I also think it’s quite missing the point if we believe that to make a “photograph” requires time, effort and skills. because we need to realise we “take a photo” with every look we make. by putting a camera in front of that look we only depict the object of that look not the look itself. there is no time, effort or skills (and equipment) that could depict a thought. the idea of a photograph is only present in our minds. both in the mind of the photographer or those who look at the photograph after it’s taken. it’s not the photograph that tells us something is us who read a photograph in a certain way. what we call a photograph is nothing but a meaning that we apply to an (otherwise meaningless) image. that’s why time, effort and skills can’t in the end make any more “meaningful” photographs than no time, no effort and no skills would. time, effort and skills are only there to apply meaning to a certain activity. it’s the same kind of delusion. we like to believe that if we take more time, if we put more effort and if we use more skills then something will be more meaningful. it wouldn’t be because it can’t be it’s just what we believe in and that’s why we do it. it’s simply more meaningful to us. that’s why in the end we take pictures as well. every picture that is consciously taken by a person is taken because considered meaningful. no picture is taken because the person who takes it thinks the picture is not worth being taken. that makes every picture that is taken consciously of course a meaningful one. we take a picture because something in our mind triggered it. that what gives it meaning.

    of course we then thought that when it comes to “art” this wasn’t enough. that something being meaningful is not enough to be artistically valid already. and what we basically did was to think of certain requirements that are necessary for something to be an art photograph rather than just a photograph. and of course different people thought of different requirements. but again by doing so we do nothing more than expressing what is meaningful to us not what is objectively meaningful because there is not such thing. meaning is always subjective. yet the image itself is not subjective and it’s not meaningful. despite the time, effort and skills you put in it. the meaning of a photograph is always applied to the photograph is something that exists outside the photograph.

    of course you might then say but why do certain people “recognize” the same meaning in a particular image if the meaning was not implied in the image itself? it’s very simple: because they applied the same meaning to it. the fact that often people can recognize something doesn’t mean the recognition itself is not subjective.

    therefore good photography is what one can recognize as good photography. for some people it might be the kind of photography you prefer for some others it might be something else.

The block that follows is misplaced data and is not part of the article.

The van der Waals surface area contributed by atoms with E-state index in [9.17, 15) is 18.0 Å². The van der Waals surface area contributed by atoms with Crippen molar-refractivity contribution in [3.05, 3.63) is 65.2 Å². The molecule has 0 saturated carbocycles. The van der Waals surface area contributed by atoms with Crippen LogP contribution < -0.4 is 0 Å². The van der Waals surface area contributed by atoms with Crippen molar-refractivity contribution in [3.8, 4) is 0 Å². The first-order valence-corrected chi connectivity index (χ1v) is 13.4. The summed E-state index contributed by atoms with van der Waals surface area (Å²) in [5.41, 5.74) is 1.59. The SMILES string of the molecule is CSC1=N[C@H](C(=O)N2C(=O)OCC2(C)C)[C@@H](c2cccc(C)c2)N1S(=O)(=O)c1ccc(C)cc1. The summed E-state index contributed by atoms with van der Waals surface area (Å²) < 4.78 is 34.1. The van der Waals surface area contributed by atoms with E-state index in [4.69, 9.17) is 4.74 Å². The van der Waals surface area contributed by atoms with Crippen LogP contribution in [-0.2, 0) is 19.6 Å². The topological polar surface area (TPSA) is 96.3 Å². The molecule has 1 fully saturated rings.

that’s why I believe that true value of photography is in the image not in the meaning of an image. the true value of photography is in the quality (quality in the sense of what it is actually made of) of the image we are able to produce using a photographic medium. painting also produces images that can be seen as meaningful but they don’t hold the same quality photographs do. and this quality is related to this connection (that is at the same time disconnection) between reality and a photographic image. what some people think is the biggest disadvantage of photography is at the same its biggest advantage – some people say photography can’t be art because the image is taken by the camera but at the same that that’s exactly the true artistic value of photography because no other medium can offer such kind of disconnection that at the same time offers a different way to connect with our thoughts and feelings etc. and I think a photographer should treasure that rather than discard it. it’s pointless when a photographer is trying to be yet another artist with a camera. a camera is not just a tool it’s the essence of photography as art. both the physical camera and a virtual one.

  • An Be,

    Thank you for your thought provoking and reflective response. You are making some very interesting points about the dynamic relationships between seeing, perception, and image, through the medium of photography.

    Ultimately my reason for making photographs is to investigate a line of thinking. For me, it is visual note taking, and it is the recording of an idea in a physical form that allows me to consider the thought from a new perspective, as well as providing a way to present these ideas to others. But the thought remains open to responses that I can not control, nor do I wish to.

    Thank you for contributing to the dialogue.

    Quinton

  • Tilman,

    It was only when I let go of any consideration for my audience that I was able to work with authenticity. I believe that photography is an investigation, away of exploring internal lines of thinking. By choosing the medium of photography we have photographs that are records of this investigation and where it takes us.

    The response of others is beyond our control. All we can do is follow the investigation with integrity. The audience will respond according to their own perceptions, tastes, and desires regardless of what we do, but if our photographs are authentic then we have achieved something of value.

    Thank you for your comments.

    Quinton